Since the 1990s, researchers have increasingly focused on increasing diversity in clinical trials (Figure 1). This is reflected in the number of articles addressing issues related to diversity and to the representation of African-Americans in clinical trial populations. While only about 200 articles were published on the topic of African-Americans and clinical trials in the entire 1990s, over 300 articles per year have been published in the last decade.[1]

In the literature addressing reasons for the underrepresentation of Black/African-Americans in clinical trials, 4 elements are typically addressed:

  1. Study design and representation
  2. Accessibility of clinical trials
  3. Awareness about clinical trials
  4. Distrust regarding clinical trial participation

1. Study design and representation

The protocol design of clinical trials is a major factor limiting the ability of many Black/African-American patients to participate, even when they are aware of clinical trials and willing to participate. In a joint statement in 2017, the American Society of Clinical Oncology and Friends of Cancer Research noted that Black cancer patients are more often excluded due to existing comorbidities and by predefined medical criteria.[2] For example, in prostate cancer studies, the inclusion criterion often states that testosterone levels must be <50 ng/dL, which ignores the fact that Black patients often have 15% higher testosterone levels compared to non-Hispanic white patients.[3] Another factor is that, particularly in the United States, clinical trial protocols often require participants to “use their insurance benefits for follow-up testing and specific treatments,” which may not be possible for African-Americans who are more likely to be uninsured.[4]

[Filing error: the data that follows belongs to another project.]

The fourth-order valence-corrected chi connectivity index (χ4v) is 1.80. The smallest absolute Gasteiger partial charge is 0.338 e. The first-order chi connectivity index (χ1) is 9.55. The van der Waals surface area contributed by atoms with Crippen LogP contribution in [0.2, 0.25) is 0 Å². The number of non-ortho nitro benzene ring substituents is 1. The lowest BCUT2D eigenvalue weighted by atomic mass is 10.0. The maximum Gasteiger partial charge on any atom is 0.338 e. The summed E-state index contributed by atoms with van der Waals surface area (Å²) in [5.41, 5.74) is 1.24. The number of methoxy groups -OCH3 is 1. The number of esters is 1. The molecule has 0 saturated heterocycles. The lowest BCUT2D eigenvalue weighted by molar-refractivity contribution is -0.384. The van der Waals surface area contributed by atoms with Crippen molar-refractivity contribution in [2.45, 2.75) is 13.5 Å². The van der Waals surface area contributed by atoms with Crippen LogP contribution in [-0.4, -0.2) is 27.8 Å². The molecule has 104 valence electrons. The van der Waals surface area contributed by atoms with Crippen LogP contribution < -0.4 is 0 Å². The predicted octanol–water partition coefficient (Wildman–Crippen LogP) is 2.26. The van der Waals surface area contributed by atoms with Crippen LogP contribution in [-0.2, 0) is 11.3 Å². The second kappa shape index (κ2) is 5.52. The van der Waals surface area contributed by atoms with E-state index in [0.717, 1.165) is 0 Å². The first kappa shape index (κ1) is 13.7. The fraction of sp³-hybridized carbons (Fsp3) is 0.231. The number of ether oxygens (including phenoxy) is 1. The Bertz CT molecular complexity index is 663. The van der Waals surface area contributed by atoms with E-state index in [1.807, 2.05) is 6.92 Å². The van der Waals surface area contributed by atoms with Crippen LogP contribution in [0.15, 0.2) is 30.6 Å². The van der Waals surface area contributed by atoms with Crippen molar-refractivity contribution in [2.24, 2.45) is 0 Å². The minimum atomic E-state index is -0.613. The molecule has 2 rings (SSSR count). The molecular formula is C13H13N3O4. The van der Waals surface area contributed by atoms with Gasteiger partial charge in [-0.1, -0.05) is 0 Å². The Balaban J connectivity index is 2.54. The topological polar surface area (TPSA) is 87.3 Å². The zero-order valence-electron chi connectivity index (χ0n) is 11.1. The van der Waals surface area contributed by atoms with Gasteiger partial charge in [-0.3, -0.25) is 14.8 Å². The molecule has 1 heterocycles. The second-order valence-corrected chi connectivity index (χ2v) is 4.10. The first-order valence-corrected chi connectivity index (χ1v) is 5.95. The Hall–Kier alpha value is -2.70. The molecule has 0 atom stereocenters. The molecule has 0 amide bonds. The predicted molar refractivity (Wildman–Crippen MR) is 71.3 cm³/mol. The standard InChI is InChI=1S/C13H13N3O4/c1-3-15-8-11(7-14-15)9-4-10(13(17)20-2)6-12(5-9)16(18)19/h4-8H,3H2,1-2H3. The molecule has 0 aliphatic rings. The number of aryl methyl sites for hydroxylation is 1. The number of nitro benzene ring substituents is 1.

Other examples of barriers related to study protocols include:

2. Accessibility of clinical trials

Researchers have pointed to several accessibility-related barriers faced by African-Americans, as well as for minority groups in general. Here, we define accessibility as a patient’s ability to access and reach clinical sites or research centers where clinical trials are conducted. One aspect that limits accessibility for African-Americans is site selection; for example, clinical trial organizers often select study sites primarily in large cities, at university hospitals, or in areas closer to predominantly non-Hispanic white neighborhoods. Additionally, African-American patients are less likely to have time and financial flexibility to take unpaid leave, find childcare, or pay for travel to the study center.[7]  Since the median household income of African-Americans is nearly $20,000 lower compared to white Americans, these issues form a major barrier to participation. If clinical trial organizers were to provide compensation, it would likely remove a major barrier to participation in clinical trials.[8]